The Court has the “power to enter, upon the pleadings and transcript of record, a
10 judgment affirming, modifying, or reversing the decision of the Commissioner of Social
11 Security, with or without remanding the cause for rehearing.” 42 U.S.C. § 405(g). The
12 decision to deny benefits should be upheld unless it is based on legal error or is not supported
13 by substantial evidence. Ryan v. Commissioner of Social Security, 528 F.3d 1194, 1198 (9th
14 Cir. 2008). Substantial evidence means “such relevant evidence as a reasonable mind might
15 accept as adequate to support a conclusion.” Richardson v. Perales, 402 U.S. 389, 401, 91
16 S.Ct. 1420, 1427 (1971). The Court must consider the record in its entirety and weigh both
17 the evidence that supports and the evidence that detracts from the Commissioner’s
18 conclusion. Jones v. Heckler, 760 F.2d 993, 995 (9th Cir.1985).
In July 2004, Plaintiff was seen at Desert Grove Medical Center and reported a history
22 of fibromyalgia (Tr. 307). In October 2004, David Leff, D.O., diagnosed Plaintiff with
23 irritable bowel syndrome (IBS). Plaintiff also reported back and joint pain (Tr. 389-392).
On January 20, 2005, Plaintiff was seen by Richard Dinsdale, M.D., Desert Grove
25 Medical, who noted Plaintiff’s diagnosis of fibromyalgia and depression (Tr. 315-316). In
26 February 2005, Plaintiff saw Dr. Leff for upper abdominal bloating and discomfort (Tr. 322).
1 On April 6, 2005, Plaintiff was treated at Desert Grove Medical for possibly worsening
2 fibromyalgia, complaining of pain in her feet and ankles. Plaintiff was referred to a
3 rheumatologist (Tr. 326-327). In May 2005, Plaintiff told Dr. Leff she was “100% better” with
4 treatment for her IBS. Plaintiff said she had quit her job, her fibromyalgia was “acting up,”
5 and she was going to look for a desk job (Tr. 330-331, 375-376).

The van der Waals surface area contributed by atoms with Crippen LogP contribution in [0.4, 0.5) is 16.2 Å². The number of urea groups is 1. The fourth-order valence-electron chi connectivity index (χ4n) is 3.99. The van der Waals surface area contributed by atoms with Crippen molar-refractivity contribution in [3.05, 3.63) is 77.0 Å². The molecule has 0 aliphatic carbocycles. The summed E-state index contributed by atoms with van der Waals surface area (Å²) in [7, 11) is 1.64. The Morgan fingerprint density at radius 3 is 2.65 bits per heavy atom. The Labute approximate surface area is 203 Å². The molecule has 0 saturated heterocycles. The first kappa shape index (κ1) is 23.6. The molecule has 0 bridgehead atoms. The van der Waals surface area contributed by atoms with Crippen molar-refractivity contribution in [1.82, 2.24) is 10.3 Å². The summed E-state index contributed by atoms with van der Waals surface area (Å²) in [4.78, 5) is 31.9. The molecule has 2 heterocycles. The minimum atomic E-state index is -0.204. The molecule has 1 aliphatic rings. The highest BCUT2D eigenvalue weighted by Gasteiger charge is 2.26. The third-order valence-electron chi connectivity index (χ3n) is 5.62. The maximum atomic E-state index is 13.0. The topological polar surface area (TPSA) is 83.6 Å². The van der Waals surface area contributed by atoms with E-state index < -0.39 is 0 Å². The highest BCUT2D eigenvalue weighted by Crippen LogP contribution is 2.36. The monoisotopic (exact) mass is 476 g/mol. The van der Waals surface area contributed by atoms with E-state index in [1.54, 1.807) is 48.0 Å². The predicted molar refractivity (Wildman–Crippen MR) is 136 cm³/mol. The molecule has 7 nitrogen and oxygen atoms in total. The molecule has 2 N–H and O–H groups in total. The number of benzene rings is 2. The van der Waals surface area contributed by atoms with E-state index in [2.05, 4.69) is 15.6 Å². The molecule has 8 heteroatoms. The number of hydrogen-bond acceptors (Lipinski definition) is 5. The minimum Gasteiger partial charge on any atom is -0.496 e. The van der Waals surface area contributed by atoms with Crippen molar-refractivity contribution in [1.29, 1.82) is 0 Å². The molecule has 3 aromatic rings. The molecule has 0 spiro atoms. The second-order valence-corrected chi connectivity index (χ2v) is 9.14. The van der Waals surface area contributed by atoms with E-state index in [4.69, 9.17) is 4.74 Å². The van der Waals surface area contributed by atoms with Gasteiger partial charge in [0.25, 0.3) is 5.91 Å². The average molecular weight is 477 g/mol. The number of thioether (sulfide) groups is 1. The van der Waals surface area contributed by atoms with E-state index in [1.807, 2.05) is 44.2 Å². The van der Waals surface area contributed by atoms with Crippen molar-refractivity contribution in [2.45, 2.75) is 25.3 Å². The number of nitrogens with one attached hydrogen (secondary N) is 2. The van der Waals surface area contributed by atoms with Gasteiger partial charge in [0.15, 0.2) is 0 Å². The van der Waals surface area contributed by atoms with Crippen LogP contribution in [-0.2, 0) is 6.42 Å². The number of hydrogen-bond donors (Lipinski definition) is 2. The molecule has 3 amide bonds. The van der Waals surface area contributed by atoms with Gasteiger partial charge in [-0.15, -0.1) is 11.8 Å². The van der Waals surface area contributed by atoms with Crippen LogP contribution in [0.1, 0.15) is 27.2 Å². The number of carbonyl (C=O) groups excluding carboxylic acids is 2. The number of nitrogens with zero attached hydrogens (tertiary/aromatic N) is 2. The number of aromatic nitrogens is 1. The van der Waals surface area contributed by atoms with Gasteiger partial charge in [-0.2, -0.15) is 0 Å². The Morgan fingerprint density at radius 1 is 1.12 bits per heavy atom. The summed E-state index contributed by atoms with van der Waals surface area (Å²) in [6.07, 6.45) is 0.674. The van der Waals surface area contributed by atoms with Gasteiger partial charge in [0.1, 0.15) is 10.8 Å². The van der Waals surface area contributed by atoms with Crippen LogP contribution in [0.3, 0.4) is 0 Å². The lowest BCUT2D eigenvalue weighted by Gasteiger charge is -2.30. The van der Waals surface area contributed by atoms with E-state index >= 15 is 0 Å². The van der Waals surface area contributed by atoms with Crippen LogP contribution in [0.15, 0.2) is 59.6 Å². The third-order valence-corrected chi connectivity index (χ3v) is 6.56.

In June 2005, Michael J. Fairfax, D.O., a rheumatologist, examined Plaintiff and noted
7 tenderness with light palpation over several major muscle, bursal, and tendon groups, and that
8 she exhibited 6 tender points. Dr. Fairfax assessed Plaintiff with possible chronic fatigue
9 syndrome or fibromyalgia and prescribed Neurontin (Tr. 274-275). On July 20, 2005, Dr.
10 Fairfax adjusted Plaintiff’s medication from Neurontin to Vicodin and noted suspected
11 fibromyalgia “although without convincing tender point examination.” Plaintiff reported
12 worsening IBS (Tr. 276). On August 24, 2005 Dr. Fairfax reported that Plaintiff had been
13 “firmly diagnosed with fibromyalgia,” noting she fit the American College of Rheumatology
14 criteria “quite nicely” (Tr. 279).3
Due to her insurance guidelines, from September 2005 into May 2006, Plaintiff was
16 seen on a monthly basis by providers at Desert Grove Medical, including nurses Paul Snyder
17 and Roger McKee,4 regarding her fibromyalgia (Tr. 342-343, 353-360, 365, 367-372, 51318 518). During these consultations, Plaintiff reported chronic pain in her lower back, abdomen,
19 hands, feet, legs, head and neck, described as aching, shooting, stabbing, burning, etc., and
20 high blood pressure (Tr. 353-356, 367, 369, 371, 516-517, 513-514). A November 2005
21 physical exam indicated tenderness with range of motion of the wrist, hands, fingers, knees
22 and lower lumbar area (Tr. 353). March 2006 treatment notes showed back pain, joint pain
23 and stiffness, and neck stiffness (Tr. 371). On April 21, 2006, Plaintiff additionally
This report is contained in a letter that shows the signature of “Peter Trethewey, P.A.C”as dictated by Dr. Fairfax (Tr.279).
Snyder and McKee appeared to be working with Dr. Dinsdale (Tr. 344, 629).
1 complained of chronic fatigue (Tr. 516-517). At a May 2006 exam, tenderness was noted
2 throughout Plaintiff’s vertebral column (Tr. 513-514). At various times during this period,
3 Plaintiff’s prescribed medications included Lortab, Elavil, Ibuprofen 600 mg, Robaxin,
4 Quinine Sulfate, Elavil, Quinine, Prednisone, Vicodin, Lyrica and Morphine Sulfate (Tr. 3545 356, 516-517, 513-514). In February/March 2006, Plaintiff was referred to a pain management
6 specialist and to a cardiologist (Tr. 369-372).
On May 23, 2006, Plaintiff presented to the Mesa Pain Management Center (Mesa
8 Center) where she was seen “in conjunction with Dr. Chirban” (Tr. 397). Plaintiff reported